Q: I love the blooms of roses, but the plants look so stark growing alone in a bed. Can I combine roses with other plants for a better effect? — Burl Salmon, New Haven, Conn.
A: Yes, you can. A backdrop of brown soil does nothing to enhance the queen of flowers. The right companion not only beautifies the rose display, but also acts as a living mulch and a weed-suppressing carpet. Before you choose and plant companions, consider how much maintenance your roses will need. Hybrid teas, grandifloras, floribundas, climbers, and miniatures all require regular primping and pruning, as well as winter protection in cold climates. With all this activity in the bed, companion plants should be confined to the front or back of the roses, not between them, to allow easy access. Should you decide to go with these more labor-intensive roses, a border of catmint, dianthus, low-growing cranesbills, or nonflowering lamb’s ears ‘Silver Carpet’ and ‘Helene von Stein’ softens the bushes’ gawky forms. A background of shrubs with colorful foliage will set off the roses’ blossoms. Crimson Japanese barberry, blue upright junipers, and variegated red-stemmed dogwood are good choices.
If I were you, I’d forget the more demanding roses and select some tough beauties: species, shrub, and old garden roses, or the new, so-called landscape roses. With any of these, the only times you’ll be wading into the planting are in early spring to clean up winter’s debris and cut back any dead wood on the roses, and a few occasions during the growing season to deadhead spent blossoms. So you can surround them with masses of perennials, annuals, bulbs, and shrubs. Among these classes, you can’t beat the rugged, fragrant, lush rugosa hybrids for repeat bloom. Many rugosa selections also bear large, reddish cherry tomato–size hips in autumn. Classic old garden roses, though not repeat-flowering, are unsurpassed for the romantic beauty of their blooms. Some of my favorites are the fragrant pink ‘Maiden’s Blush,’ pure white ‘Madame Hardy,’ pink ‘Königin von Dänemark,’ and violet ‘Cardinal de Richelieu.’ Or experiment with the new repeat-blooming, low-growing, hardy roses that are entering the market from Germany. Some of the more popular cultivars are pale pink ‘Baby Blanket,’ white ‘Snow Pavement,’ and the rose-pink ‘Flower Carpet.’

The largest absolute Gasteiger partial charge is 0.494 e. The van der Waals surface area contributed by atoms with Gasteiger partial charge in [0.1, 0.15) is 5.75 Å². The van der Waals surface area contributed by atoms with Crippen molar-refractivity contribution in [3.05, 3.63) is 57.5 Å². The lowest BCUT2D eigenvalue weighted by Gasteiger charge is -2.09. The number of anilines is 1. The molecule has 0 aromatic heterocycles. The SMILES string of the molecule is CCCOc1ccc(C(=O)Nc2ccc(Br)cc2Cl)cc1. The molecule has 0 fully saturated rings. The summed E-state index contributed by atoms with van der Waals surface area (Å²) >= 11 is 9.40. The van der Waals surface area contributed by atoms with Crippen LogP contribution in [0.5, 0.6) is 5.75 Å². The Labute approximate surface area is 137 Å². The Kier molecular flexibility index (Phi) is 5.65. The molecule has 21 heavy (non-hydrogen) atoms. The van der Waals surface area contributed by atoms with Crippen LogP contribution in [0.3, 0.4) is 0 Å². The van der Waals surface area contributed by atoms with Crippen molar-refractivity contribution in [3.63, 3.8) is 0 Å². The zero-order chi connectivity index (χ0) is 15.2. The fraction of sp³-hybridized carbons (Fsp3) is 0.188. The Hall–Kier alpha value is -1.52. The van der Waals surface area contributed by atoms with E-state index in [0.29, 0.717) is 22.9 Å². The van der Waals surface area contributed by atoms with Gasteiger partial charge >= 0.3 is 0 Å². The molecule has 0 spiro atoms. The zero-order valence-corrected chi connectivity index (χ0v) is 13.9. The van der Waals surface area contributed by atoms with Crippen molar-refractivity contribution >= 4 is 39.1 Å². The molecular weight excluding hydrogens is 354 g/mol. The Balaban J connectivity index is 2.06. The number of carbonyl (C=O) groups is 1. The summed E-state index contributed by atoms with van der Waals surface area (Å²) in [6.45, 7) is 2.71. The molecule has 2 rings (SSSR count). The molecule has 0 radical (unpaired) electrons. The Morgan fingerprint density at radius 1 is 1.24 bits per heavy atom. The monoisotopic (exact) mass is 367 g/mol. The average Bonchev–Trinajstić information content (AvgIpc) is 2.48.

As for companion plants, the possibilities are limited only in that they must match the roses’ cultural needs of full sun, ample water, and rich soil. Spike-shaped flowers, such as garden sage and veronica, and plants with lacy textures, like lady’s mantle, coral bells, and feverfew, complement the roses without stealing the show. The self-sowing annuals larkspur, love-in-a-mist, and Verbena bonariensis add a casual touch. Fragrant herbs, including artemisia, clary sage, and bronze fennel, make good bedfellows as well. Daffodils grown through a ground cover of sweet woodruff or Geranium macrorrhizum can give color before the roses begin, while later-blooming alliums and colchicums enhance the roses’ summer and autumn display.